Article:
Lose Weight with phentermine 37.5 mg diet pills from thenewsolarenergy

In September 2015, the countries of the United Nations agreed to the Sustainable Development Goals, committing to providing equitable development for all. Goal Four of the SDGs focuses on education, specifically [to]ensure inclusive and quality education for all and promote lifelong learning. High quality education, for all, should therefore be a priority for all governments in the Commonwealth.

This week, Civil Society highlights the importance of this message of educational opportunity as it unites behind the Global Action Week for Education, facilitated by the Global Campaign for Education. This year’s theme is ‘Stand Up for Education’, calling on all governments to deliver the promises they made in 2015. Changes in government, political situations, economics and other factors are not an excuse – the SDGs are a non-partisan commitment made by governments that, ultimately, will benefit all.

SDG4 has specific benefits for countries, with each year of education reducing the risk of conflict in a nation by approximately 20%, a vital consideration in light of the Commonwealth’s commitment to Countering Violent Extremism (CVE). Economically, for every one dollar invested in education in low-income countries there is a USD10 economic and health benefit and the GDP of a country, on average, experiences 0.37% growth for every additional year of schooling. On top of these benefits, which could be listed almost indefinitely, education is a basic human right outlined in Article 26 of the UN’s Universal Declaration on Human Rights. ‘Everyone has the right to education,’ the declaration states, and every country has the need for it.  

Still, aid to primary education from donors went down by 6% from 2010 to 2015 and there remains a USD8.5 billion gap to reach every child with the education they deserve. That is why the SDGs are so important; they refocus the global lens on issues that are of economic, social and political importance with a sense of urgency, as the goals expire in 2030. Investment in education is a vital means of ensuring all of the SDGs are met.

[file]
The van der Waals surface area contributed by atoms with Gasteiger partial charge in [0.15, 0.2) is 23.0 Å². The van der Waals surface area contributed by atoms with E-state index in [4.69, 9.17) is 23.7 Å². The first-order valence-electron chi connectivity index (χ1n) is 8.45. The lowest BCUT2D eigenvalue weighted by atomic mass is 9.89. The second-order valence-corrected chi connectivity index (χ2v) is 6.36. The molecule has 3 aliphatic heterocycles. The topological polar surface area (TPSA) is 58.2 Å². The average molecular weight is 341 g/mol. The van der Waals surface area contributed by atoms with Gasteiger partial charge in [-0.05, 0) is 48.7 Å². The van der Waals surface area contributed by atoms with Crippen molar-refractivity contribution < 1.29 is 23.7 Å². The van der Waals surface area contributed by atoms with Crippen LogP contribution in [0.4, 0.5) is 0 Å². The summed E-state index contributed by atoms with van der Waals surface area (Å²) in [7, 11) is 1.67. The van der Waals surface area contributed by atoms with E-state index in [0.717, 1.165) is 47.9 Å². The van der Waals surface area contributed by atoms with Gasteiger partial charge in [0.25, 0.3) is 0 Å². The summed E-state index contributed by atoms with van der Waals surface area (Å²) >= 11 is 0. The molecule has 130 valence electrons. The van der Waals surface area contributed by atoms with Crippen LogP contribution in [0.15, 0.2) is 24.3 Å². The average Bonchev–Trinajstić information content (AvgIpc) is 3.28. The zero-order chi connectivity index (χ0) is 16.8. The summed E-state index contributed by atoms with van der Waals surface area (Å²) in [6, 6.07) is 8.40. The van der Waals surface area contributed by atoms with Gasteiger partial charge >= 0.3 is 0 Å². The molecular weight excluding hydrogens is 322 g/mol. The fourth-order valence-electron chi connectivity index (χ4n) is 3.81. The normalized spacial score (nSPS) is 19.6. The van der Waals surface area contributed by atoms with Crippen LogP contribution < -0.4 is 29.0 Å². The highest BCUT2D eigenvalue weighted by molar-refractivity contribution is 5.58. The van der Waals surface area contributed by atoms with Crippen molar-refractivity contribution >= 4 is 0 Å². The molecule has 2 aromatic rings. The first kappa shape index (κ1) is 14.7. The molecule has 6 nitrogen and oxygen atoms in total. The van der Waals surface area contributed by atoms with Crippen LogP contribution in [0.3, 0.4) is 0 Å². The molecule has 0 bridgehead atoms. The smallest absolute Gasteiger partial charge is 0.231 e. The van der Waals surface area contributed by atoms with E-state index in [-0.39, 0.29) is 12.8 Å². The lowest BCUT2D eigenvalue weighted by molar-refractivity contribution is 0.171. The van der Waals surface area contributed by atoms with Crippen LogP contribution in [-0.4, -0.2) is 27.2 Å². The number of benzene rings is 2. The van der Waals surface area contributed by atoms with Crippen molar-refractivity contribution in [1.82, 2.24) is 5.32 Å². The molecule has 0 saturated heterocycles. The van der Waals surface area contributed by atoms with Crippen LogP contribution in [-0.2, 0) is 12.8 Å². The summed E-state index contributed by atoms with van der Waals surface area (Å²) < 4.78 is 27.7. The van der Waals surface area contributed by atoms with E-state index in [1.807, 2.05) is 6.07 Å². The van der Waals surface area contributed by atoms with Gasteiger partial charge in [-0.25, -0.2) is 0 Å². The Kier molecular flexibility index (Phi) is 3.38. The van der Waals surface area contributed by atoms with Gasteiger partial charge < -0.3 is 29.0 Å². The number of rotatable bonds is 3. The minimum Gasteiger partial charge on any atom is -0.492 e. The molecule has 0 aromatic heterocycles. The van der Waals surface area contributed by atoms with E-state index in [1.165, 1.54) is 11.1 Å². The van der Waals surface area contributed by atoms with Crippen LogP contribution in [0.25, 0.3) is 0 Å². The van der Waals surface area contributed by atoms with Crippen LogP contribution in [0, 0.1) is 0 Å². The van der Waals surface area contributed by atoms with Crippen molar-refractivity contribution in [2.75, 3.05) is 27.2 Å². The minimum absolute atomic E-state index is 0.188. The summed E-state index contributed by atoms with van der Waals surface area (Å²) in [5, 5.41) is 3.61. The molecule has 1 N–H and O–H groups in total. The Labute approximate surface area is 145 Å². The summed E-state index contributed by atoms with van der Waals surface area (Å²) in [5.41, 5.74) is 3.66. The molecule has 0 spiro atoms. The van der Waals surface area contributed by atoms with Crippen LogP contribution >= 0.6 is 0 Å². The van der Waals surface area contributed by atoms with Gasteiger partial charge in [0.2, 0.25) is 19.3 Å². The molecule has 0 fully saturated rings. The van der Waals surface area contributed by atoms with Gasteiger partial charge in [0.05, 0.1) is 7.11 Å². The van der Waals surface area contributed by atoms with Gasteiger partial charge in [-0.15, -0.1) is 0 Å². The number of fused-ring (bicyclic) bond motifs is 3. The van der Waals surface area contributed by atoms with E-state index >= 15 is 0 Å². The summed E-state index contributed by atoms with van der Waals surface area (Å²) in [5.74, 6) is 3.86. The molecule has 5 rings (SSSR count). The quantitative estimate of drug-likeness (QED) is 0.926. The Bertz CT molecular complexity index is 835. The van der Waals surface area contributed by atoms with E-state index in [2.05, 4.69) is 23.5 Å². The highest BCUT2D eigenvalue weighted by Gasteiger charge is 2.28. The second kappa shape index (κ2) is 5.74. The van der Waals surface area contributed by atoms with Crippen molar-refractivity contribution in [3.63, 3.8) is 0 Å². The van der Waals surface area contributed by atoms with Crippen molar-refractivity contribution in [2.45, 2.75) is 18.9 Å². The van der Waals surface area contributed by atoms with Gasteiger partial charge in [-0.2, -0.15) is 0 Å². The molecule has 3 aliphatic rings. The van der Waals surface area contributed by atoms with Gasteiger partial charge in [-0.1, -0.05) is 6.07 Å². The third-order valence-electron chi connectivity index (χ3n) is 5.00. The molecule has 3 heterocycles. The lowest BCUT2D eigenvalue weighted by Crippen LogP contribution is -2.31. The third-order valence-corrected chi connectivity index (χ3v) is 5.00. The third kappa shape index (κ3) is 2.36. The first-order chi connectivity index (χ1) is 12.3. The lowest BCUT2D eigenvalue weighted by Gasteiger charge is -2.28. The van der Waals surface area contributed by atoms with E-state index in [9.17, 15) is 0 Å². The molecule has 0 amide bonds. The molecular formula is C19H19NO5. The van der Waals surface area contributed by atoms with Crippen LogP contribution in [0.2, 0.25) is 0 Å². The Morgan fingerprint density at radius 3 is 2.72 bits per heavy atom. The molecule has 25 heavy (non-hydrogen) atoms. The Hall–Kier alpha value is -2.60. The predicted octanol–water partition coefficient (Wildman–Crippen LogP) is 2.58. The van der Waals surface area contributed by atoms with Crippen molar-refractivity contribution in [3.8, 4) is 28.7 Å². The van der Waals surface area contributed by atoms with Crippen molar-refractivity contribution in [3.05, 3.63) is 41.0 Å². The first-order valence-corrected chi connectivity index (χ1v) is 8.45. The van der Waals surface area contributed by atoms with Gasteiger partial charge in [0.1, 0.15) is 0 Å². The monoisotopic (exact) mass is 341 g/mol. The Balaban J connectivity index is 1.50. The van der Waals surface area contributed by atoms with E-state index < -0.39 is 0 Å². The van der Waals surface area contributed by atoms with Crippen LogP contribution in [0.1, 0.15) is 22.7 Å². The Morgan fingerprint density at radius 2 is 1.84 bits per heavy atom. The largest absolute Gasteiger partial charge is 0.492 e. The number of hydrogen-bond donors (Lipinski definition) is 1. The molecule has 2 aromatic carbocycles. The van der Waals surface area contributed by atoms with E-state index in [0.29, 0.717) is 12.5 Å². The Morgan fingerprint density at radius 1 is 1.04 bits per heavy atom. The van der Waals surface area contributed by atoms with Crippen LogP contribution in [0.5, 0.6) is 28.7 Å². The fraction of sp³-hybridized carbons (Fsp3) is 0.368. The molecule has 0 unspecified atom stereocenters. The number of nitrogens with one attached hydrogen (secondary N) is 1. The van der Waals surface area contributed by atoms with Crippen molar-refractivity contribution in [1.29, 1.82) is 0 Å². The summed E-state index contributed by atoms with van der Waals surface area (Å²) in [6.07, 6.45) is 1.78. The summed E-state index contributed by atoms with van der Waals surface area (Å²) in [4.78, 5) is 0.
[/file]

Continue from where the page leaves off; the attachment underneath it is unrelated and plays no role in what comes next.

During Global Action Week, GCE and Civil Society as a whole join together to ensure that governments are taking action to achieve SDG4. Reaching the targets of the goal necessitates early action; though we are only two years into the SDG period, countries should be acting with urgency. Five or ten years from now is the time to reflect on progress, not commence action. Now is the time to deliver.

Education is of critical importance in the Commonwealth, a network that is home to both the highest achieving and the most struggling education systems. From Singapore, which topped the most recent Programme for International Student Assessment (PISA) rankings, to Nigeria, with 34% of school-age children out of education, the Commonwealth has a wealth of experience, knowledge and shared opportunity. With a shared history and a collaborative approach, the Commonwealth and its Civil Society organisations are well-placed to support education across borders to achieve SDG4 and reach every child. Specifically, three areas could be explored:

  1. Collaborative and neutral approaches to identifying barriers: achieving the SDGs is not a time for finger-pointing or dwelling on the past, but rather an opportunity to identify the blockages to moving forward. India, Kenya, Nigeria, Pakistan and Tanzania are each home to over one million children who are denied the right to education. Sharing experiences within a Commonwealth discussion could go a long way to supporting each country’s realisation of SDG4.
  2. Equal discussion between donors and recipients: all countries in the Commonwealth, whatever their size, share an equal seat at the table. This could be used as an excellent platform for discussion between donor countries and the recipients of aid, working collaboratively to promote efficient, effective solutions to the education crisis. These discussions could even tackle the aforementioned barriers, with multiple donors and recipients at the table to achieve a joined-up approach in a neutral setting.
  3. Civil Society coordination and a united message: the Commonwealth is, importantly, a values-based network drawing countries together under a Charter grounded in human rights. Civil Society within the Commonwealth is therefore mandated to promote these values, which include education. Campaigning for change and ensuring accountability of governments should not be tackled by organisations individually when the collective voice is much stronger. Civil Society organisations should come together to establish one cohesive message for Commonwealth governments, with the people’s and Charter’s mandate behind them.

With the support of the Commonwealth and Civil Society organisations within it, countries in the network can achieve SDG4. Indeed, there is not a government out there that can afford not to. Global Action Week is an opportunity for everyone to refocus their attention and efforts to ensure that no goal, and no child, is left behind as the world looks forward to 2030 and the deadline for achieving the Sustainable Development Goals. The question is not will we stand up for education?, but rather can we afford not to?   

For more information about education in the Commonwealth, see the Ministers’ Reference Book 2017.